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- Will Anderson (left) and FaRied Munarsyah
Political newcomer Will Anderson is the Progressives' pick to run for Burlington City Council in the South District this March.
Anderson defeated FaRied Munarsyah, 6-4, in a virtual caucus on Thursday evening. The vote was scheduled after a caucus earlier this month ended with Munarsyah and Anderson in a 5-5 tie vote.
With the South District race sorted, Progs finally have a full slate of council candidates for Town Meeting Day — which is just over five weeks away.
"Thank you, everyone, for voting for me," Anderson said on Thursday after party officials announced his victory. "And thank you, FaRied, for conversations that we've had, and I really hope to work with you as closely as possible as we try to accomplish goals that are quite mutual."
The candidates made opening statements and answered questions from the caucus' 10 participants. By contrast, more than 850 people voted in the Democrats' contested South End caucus last month, which featured a three-way race between Munarsyah, who was running as an independent; incumbent Councilor Joan Shannon; and newcomer Jason Van Driesche. Shannon won 76 percent of that vote.
Both Munarsyah's and Anderson's pitches centered on public safety and affordability. Anderson, a fiscal policy analyst for the state, said he supports rent stabilization and would seek to introduce new taxes on owners of multifamily properties. He acknowledged that some of these initiatives would need legislative approval but said he's confident Democratic and Progressive lawmakers would get on board.
Anderson also said his financial policies could win over voters to defeat Shannon, who has served on the council for nearly 20 years. He plans to canvass neighborhoods and thinks voters will appreciate seeing a new face. "Getting the votes out will be the key," Anderson said.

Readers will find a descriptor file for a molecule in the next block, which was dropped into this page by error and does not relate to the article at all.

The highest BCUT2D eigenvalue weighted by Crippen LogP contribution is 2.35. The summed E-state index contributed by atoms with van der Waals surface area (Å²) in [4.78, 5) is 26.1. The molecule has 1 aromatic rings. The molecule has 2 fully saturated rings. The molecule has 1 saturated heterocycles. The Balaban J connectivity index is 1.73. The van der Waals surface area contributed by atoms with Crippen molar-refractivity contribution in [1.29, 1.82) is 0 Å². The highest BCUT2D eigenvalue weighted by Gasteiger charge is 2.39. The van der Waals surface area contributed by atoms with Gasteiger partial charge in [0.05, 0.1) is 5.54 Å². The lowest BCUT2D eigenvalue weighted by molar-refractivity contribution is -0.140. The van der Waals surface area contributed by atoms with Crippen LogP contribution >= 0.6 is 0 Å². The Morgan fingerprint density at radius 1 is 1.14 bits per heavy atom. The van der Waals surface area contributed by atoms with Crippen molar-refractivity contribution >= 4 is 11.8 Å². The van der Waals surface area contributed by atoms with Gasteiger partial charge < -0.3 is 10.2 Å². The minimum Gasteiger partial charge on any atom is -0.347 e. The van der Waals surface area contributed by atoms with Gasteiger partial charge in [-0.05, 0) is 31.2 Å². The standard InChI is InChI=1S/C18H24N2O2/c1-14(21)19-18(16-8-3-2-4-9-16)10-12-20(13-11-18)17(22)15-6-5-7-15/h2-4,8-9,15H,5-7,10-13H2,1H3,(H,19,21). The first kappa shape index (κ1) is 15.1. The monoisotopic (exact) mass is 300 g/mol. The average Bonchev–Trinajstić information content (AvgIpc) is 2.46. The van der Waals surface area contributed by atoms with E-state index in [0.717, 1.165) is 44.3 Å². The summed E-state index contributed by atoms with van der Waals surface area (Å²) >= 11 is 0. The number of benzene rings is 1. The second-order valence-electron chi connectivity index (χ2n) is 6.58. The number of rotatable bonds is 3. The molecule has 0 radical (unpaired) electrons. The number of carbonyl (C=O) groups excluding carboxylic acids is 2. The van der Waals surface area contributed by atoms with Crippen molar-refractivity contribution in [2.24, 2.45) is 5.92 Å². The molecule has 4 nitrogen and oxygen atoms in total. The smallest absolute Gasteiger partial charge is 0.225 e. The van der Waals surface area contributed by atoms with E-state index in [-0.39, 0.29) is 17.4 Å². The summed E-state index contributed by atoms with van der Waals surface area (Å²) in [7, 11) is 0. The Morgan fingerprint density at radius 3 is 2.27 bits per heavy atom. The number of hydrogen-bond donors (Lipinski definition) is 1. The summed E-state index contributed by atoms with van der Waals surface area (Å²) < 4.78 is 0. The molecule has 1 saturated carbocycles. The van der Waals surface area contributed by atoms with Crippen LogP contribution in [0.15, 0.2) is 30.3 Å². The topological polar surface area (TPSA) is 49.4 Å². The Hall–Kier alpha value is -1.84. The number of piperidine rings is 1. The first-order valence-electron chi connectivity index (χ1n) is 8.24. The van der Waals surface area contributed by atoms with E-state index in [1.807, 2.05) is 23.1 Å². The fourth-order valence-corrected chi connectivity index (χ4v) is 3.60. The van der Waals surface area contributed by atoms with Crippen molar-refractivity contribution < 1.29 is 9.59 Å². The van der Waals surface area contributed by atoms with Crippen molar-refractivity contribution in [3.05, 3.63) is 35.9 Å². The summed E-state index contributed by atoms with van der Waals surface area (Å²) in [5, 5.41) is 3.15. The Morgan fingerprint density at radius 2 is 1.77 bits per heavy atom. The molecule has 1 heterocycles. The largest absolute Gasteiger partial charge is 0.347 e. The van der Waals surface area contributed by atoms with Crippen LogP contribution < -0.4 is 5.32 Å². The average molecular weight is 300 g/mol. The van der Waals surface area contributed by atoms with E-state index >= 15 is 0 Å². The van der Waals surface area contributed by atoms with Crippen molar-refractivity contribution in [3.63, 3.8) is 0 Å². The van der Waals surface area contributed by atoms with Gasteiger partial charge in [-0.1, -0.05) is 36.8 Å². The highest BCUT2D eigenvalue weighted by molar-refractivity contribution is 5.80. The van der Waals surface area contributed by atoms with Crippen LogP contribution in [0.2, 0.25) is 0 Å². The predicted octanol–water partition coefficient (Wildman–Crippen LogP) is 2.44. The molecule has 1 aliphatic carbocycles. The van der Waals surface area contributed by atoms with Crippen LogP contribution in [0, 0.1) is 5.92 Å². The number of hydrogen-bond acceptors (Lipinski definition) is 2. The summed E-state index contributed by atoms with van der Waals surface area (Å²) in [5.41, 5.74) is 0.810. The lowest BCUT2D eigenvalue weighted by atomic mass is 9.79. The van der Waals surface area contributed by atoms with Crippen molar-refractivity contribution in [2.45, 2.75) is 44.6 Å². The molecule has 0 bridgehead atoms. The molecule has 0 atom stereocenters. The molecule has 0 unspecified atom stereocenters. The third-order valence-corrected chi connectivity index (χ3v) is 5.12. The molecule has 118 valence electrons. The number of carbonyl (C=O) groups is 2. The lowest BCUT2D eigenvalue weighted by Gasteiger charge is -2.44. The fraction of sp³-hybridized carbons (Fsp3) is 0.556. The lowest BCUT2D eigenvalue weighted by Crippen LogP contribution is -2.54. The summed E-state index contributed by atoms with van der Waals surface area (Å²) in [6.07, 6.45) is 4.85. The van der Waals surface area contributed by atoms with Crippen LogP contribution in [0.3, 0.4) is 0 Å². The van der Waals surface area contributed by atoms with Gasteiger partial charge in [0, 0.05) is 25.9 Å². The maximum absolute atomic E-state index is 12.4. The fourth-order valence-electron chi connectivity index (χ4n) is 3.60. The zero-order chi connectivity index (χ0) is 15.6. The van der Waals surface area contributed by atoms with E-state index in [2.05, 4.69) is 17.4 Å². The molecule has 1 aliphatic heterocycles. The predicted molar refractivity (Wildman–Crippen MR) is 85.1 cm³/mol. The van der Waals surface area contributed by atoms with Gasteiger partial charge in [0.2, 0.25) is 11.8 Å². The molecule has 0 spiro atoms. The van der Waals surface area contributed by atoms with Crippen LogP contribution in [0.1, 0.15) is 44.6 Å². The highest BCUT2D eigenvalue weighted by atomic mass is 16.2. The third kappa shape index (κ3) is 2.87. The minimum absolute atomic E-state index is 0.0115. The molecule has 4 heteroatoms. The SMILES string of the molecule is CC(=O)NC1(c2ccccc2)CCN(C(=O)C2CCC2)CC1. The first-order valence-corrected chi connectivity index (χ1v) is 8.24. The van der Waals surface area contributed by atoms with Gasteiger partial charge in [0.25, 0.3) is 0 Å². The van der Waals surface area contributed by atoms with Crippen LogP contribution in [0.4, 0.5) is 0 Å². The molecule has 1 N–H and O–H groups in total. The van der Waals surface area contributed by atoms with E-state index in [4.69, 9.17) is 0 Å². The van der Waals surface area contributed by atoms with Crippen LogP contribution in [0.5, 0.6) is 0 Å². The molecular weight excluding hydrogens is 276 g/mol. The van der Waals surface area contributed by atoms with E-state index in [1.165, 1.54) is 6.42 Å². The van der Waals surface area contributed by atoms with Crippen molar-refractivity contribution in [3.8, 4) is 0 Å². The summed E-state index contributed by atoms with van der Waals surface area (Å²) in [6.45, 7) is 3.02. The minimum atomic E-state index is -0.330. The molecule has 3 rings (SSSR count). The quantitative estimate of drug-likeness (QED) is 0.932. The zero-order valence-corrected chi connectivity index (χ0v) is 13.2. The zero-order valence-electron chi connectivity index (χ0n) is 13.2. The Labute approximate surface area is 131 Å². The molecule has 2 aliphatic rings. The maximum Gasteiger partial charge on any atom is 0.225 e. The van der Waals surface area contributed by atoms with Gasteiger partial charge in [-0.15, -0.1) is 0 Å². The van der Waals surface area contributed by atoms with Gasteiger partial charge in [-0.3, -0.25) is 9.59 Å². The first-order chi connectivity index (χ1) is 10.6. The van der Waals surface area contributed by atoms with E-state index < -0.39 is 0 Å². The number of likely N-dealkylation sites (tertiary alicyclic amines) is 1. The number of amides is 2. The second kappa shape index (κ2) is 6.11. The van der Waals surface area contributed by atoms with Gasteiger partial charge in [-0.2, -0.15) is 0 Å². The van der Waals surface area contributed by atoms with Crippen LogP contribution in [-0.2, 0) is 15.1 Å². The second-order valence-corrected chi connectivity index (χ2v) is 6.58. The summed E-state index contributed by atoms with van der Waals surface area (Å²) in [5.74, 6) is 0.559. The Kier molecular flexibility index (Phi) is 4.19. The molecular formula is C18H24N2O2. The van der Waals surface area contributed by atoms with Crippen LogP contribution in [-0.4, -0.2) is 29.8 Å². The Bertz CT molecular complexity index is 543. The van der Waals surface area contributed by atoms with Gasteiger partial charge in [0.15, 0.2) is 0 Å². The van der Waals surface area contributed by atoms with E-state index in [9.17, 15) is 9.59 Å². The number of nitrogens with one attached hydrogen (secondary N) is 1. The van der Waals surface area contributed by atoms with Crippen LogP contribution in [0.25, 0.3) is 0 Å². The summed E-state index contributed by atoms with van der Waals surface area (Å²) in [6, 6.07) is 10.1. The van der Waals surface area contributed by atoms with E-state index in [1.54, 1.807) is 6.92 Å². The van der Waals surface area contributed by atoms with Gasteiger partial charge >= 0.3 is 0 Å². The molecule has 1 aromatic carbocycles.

Munarsyah, an organizer with mutual aid group the People's Kitchen, agreed that people are "sick of the status quo." He said he's running because he's concerned that high housing costs are contributing to a cycle of "homelessness, poverty and desperation" that lead to crime.
The candidates' stances on public safety also didn't diverge much. Both support a ballot measure that would create an independent police oversight board to investigate officer misconduct and mete out discipline. Munarsyah was a key organizer for the petition drive to get the item on the March ballot.
Anderson said the city needs a new police chief who is "progressively minded to the core" and pledged to dedicate more city funds toward public safety services "that are not police-oriented."
He and Munarsyah also shared concerns that Burlington police officers had landed a contract to provide security to a Queen City condo development. Seven Days
reported earlier this week that off-duty officers have been paid $81 an hour to patrol the River Watch neighborhood while people elsewhere in the city have complained that police response has been too slow.
Anderson said such arrangements shouldn't be permitted to continue.
"They should be a force solely dedicated to keeping people safe, not harming them," he said of the Burlington department. "That's the only purpose that I can see for a public safety force."
Anderson is one of four candidates Progressives are supporting this election season, in which all four geographical "district" seats are up for election. There's also a special election in Ward 8, which has been vacant since the fall, when former Prog councilor Ali House resigned.
In the Prog stronghold of the Central District, police commissioner Melo Grant is competing against political newcomer Avery Muzikar, a Dem-endorsed independent. Progressive Jake Schumann will face Democrat Tim Doherty in the East District now that incumbent Democrat Maea Brandt has dropped out.
And Prog Rhone Allison, a University of Vermont student, is squaring off in Ward 8 against Hannah King, a Dem who narrowly lost her bid for that seat last March.
Progs are not running a candidate in the North District, leaving incumbent independent Councilor Mark Barlow in an uncontested race. Other independents, however, have until January 30 to file paperwork to get on the ballot.